One of the most common reasons why teachers resist technology integration is because they feel the technology will fail on them during a carefully planned lesson. While there are many teachers who are savvy enough to troubleshoot on the spot, many are faced with disasters as soon as technical difficulties spring up.

As a technology administrator, building trust first is key to start building a culture of technology integration. Developing a quality tech support mechanism will help build the trust with teachers, and in effect, allow teachers to feel confident developing integrated technology lessons.

While ensuring quality maintenance and tech support is essential, there is another key factor in successful technology integration and that is teacher preparation of a lesson. As thorough as a tech support team can try to be, teachers need to prepare before instruction and that includes checking if the computers and software work. It is not uncommon to see teachers try out a lesson on their computer, but forget to try it on student machines, which sometimes have a completely different configuration. All it takes is a broken web link, a failed Flash update, or even a unplugged switch that can throw off the best of teachers.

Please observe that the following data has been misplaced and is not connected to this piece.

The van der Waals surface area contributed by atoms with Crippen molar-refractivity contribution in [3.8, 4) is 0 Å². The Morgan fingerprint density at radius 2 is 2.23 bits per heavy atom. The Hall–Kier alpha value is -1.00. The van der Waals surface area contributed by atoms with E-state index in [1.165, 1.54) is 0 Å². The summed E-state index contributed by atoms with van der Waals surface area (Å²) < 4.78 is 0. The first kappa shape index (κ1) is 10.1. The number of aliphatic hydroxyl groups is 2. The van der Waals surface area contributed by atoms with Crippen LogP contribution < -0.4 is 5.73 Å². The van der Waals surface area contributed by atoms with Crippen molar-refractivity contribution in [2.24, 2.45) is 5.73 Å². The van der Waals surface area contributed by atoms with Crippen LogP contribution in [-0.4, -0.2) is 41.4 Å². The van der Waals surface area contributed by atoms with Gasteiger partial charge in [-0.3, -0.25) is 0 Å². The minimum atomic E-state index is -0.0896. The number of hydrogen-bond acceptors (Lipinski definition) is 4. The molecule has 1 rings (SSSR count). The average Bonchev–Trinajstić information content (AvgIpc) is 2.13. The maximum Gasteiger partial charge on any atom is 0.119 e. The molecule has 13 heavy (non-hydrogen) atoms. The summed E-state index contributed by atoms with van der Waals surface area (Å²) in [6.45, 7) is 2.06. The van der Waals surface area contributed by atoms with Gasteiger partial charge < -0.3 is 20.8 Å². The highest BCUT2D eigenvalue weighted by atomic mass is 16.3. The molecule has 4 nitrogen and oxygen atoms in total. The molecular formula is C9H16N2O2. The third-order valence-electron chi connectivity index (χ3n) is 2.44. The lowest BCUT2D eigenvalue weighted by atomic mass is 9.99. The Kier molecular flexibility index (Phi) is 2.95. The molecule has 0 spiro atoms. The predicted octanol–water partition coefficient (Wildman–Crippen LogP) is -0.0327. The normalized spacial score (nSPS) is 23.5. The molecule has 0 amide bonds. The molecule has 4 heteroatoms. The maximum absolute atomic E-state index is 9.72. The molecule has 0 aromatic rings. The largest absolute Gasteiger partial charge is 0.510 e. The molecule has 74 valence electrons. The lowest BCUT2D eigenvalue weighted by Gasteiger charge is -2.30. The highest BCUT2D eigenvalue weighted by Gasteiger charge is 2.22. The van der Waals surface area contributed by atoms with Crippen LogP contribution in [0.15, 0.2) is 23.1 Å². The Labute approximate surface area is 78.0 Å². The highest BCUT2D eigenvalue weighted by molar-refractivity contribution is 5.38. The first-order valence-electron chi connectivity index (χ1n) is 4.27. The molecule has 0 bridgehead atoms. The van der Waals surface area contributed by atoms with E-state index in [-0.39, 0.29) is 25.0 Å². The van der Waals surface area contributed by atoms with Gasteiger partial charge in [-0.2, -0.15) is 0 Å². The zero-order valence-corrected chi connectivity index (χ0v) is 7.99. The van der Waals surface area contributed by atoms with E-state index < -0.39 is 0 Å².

With a combination of teacher lesson preparation and quality/timely tech support/maintenance mechanism, schools can ensure technology integration is setup for success…of course with a heavy dose of professional development.